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Interplay between genetic predisposition, macronutrient intake and type 2 diabetes incidence: analysis within EPIC-InterAct across eight European countries

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Title: Interplay between genetic predisposition, macronutrient intake and type 2 diabetes incidence: analysis within EPIC-InterAct across eight European countries
Authors: Li, SX
Imamura, F
Schulze, MB
Zheng, J
Ye, Z
Agudo, A
Ardanaz, E
Aune, D
Boeing, H
Dorronsoro, M
Dow, C
Fagherazzi, G
Grioni, S
Gunter, MJ
Huerta, JM
Ibsen, DB
Jakobsen, MU
Kaaks, R
Key, TJ
Khaw, K-T
Kyrø, C
Mancini, FR
Molina-Portillo, E
Murphy, N
Nilsson, PM
Onland-Moret, NC
Palli, D
Panico, S
Poveda, A
Quirós, JR
Ricceri, F
Sluijs, I
Spijkerman, AMW
Tjonneland, A
Tumino, R
Winkvist, A
Langenberg, C
Sharp, SJ
Riboli, E
Scott, RA
Forouhi, NG
Wareham, NJ
Item Type: Journal Article
Abstract: AIMS/HYPOTHESIS: Gene-macronutrient interactions may contribute to the development of type 2 diabetes but research evidence to date is inconclusive. We aimed to increase our understanding of the aetiology of type 2 diabetes by investigating potential interactions between genes and macronutrient intake and their association with the incidence of type 2 diabetes. METHODS: We investigated the influence of interactions between genetic risk scores (GRSs) for type 2 diabetes, insulin resistance and BMI and macronutrient intake on the development of type 2 diabetes in the European Prospective Investigation into Cancer and Nutrition (EPIC)-InterAct, a prospective case-cohort study across eight European countries (N = 21,900 with 9742 incident type 2 diabetes cases). Macronutrient intake was estimated from diets reported in questionnaires, including proportion of energy derived from total carbohydrate, protein, fat, plant and animal protein, saturated, monounsaturated and polyunsaturated fat and dietary fibre. Using multivariable-adjusted Cox regression, we estimated country-specific interaction results on the multiplicative scale, using random-effects meta-analysis. Secondary analysis used isocaloric macronutrient substitution. RESULTS: No interactions were identified between any of the three GRSs and any macronutrient intake, with low-to-moderate heterogeneity between countries (I2range 0-51.6%). Results were similar using isocaloric macronutrient substitution analyses and when weighted and unweighted GRSs and individual SNPs were examined. CONCLUSIONS/INTERPRETATION: Genetic susceptibility to type 2 diabetes, insulin resistance and BMI did not modify the association between macronutrient intake and incident type 2 diabetes. This suggests that macronutrient intake recommendations to prevent type 2 diabetes do not need to account for differences in genetic predisposition to these three metabolic conditions.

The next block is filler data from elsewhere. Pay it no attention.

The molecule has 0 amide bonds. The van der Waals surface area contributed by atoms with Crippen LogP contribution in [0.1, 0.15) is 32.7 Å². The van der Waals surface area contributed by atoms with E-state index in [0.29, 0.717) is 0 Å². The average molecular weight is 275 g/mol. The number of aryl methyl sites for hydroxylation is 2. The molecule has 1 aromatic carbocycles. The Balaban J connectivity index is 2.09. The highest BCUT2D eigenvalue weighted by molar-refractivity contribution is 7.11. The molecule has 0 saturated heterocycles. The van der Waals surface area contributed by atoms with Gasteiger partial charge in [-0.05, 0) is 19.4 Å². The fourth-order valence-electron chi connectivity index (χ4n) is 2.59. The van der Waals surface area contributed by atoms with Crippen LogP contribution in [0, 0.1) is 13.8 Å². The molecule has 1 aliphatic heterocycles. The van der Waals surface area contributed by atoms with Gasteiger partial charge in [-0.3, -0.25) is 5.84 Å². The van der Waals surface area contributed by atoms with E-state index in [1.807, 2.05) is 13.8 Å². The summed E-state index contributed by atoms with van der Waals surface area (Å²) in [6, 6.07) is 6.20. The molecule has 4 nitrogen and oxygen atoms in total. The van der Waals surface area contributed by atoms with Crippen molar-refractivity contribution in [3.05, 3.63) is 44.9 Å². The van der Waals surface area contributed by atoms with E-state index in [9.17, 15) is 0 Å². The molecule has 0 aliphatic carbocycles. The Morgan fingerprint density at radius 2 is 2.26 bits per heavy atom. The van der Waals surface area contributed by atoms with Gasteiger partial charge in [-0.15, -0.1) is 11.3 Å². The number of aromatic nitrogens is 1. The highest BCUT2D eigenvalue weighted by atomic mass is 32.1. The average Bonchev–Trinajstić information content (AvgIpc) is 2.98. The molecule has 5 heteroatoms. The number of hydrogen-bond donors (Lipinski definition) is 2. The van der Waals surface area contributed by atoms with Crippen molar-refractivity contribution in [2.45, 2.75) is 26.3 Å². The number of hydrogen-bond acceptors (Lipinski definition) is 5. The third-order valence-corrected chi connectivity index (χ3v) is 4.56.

Issue Date: 1-Jun-2018
Date of Acceptance: 8-Feb-2018
URI: http://hdl.handle.net/10044/1/58465
DOI: https://dx.doi.org/10.1007/s00125-018-4586-2
ISSN: 0012-186X
Publisher: Springer Verlag
Start Page: 1325
End Page: 1332
Journal / Book Title: Diabetologia
Volume: 61
Issue: 6
Copyright Statement: © The Author(s) 2018. This article is distributed under the terms of the Creative Commons Attribution 4.0 International License (http://creativecommons.org/licenses/by/4.0/), which permits unrestricted use, distribution, and reproduction in any medium, provided you give appropriate credit to the original author(s) and the source, provide a link to the Creative Commons license, and indicate if changes were made.
Keywords: Science & Technology
Life Sciences & Biomedicine
Endocrinology & Metabolism
BMI
Body mass index
Diabetes
Diet
Dietary fibre
Genetic risk score
GRS
Insulin resistance
Interaction
Macronutrient
CASE-COHORT
INSIGHTS
INDEX
RISK
1103 Clinical Sciences
1114 Paediatrics And Reproductive Medicine
1117 Public Health And Health Services
Publication Status: Published
Conference Place: Germany
Open Access location: https://link.springer.com/article/10.1007/s00125-018-4586-2
Online Publication Date: 2018-03-17
Appears in Collections:Faculty of Medicine
Epidemiology, Public Health and Primary Care



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